Adiponectin associated with dementia, Alzheimer’s disease risk in women.

Higher plasma adiponectin levels may be an independent risk factor for all-cause dementia and Alzheimer’s disease in women, according to data recently published in the Archives of Neurology.

“It is well established that insulin signaling is dysfunctional in the brains of patients with Alzheimer’s disease, and since adiponectin enhances insulin sensitivity, one would also expect beneficial actions protecting against cognitive decline,” the researchers wrote. “Our data, however, indicate that elevated adiponectin level was associated with an increased risk of dementia and Alzheimer’s disease in women.”

Participants without dementia (n=840) from the Framingham Heart Study were studied for biomarkers of glucose homeostasis (adiponectin, glucose, glycated albumin and insulin) and inflammation (high-sensitivity C-reactive protein and lipoprotein-associated phospholipase A2) between 1985 and 1988 and followed prospectively for the development of all-cause dementia or Alzheimer’s disease. Median follow-up was 13 years.

The researchers adjusted for age, education, BMI, recent change in weight, apolipoprotein E E4 allele status and plasma docosahexaenoic acid levels using sex-pooled and sex-specific multivariable Cox proportional hazards models.

During follow-up, 159 people developed dementia. The adiponectin level in women was the only risk factor associated with an increased risk for all-cause dementia (HR=1.29; 95% CI, 1.00-1.66) and Alzheimer’s disease (HR=1.33; 95% CI, 1.00-1.76).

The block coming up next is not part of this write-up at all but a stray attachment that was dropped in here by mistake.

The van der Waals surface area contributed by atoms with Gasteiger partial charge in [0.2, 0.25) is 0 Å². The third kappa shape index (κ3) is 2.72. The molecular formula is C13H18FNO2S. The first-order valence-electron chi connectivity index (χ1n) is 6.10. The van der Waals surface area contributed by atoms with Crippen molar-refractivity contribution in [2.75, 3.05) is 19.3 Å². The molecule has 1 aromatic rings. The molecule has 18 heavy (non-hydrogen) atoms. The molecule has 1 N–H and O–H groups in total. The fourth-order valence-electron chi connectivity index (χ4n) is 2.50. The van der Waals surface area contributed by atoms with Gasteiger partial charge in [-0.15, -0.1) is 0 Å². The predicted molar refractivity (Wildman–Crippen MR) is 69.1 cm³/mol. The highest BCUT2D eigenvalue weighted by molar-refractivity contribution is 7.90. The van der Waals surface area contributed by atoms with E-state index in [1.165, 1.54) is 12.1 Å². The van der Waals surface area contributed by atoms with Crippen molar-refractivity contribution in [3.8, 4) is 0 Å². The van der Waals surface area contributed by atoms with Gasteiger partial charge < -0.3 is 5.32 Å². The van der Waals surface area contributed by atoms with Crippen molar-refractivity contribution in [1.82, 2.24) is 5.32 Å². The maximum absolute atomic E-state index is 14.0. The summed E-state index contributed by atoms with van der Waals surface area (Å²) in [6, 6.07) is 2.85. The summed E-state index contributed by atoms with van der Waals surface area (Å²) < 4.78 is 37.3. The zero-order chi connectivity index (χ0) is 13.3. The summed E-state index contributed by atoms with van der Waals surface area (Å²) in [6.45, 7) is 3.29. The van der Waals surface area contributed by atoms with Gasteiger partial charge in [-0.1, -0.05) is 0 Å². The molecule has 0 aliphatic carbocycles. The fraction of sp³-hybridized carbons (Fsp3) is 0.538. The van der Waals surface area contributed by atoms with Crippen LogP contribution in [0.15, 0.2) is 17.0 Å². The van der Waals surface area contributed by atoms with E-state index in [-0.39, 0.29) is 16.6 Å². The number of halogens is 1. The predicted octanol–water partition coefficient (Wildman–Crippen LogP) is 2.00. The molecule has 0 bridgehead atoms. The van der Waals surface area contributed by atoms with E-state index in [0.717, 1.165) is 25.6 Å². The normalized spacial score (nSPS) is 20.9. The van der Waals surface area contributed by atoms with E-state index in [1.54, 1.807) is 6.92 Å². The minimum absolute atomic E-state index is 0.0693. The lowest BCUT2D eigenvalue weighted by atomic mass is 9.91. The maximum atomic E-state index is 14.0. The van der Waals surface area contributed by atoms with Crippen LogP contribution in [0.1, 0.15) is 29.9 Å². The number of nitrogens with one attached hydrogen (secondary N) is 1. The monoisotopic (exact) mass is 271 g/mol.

The risk for all-cause dementia and Alzheimer’s disease was higher among women with baseline adiponectin levels more than the median compared with those whose levels were less than the median at baseline (HR=1.63; 95% CI, 1.03-2.56 for dementia and HR=1.87; 95% CI, 1.13-3.10 for Alzheimer’s disease).

“One of the main features of adiponectin is that it has been shown to play a role in the sensitization of insulin and therefore may become a therapeutic target for the treatment of type 2 diabetes,” the researchers wrote. “Surprisingly, a higher adiponectin level was found to be a predictor of all-cause and vascular mortality. In concurrence with the mortality findings, the current investigation shows that an elevated adiponectin level is also an independent predictor for all-cause dementia and Alzheimer’s disease in women.”

Source:Neurology/Endocrine Today.



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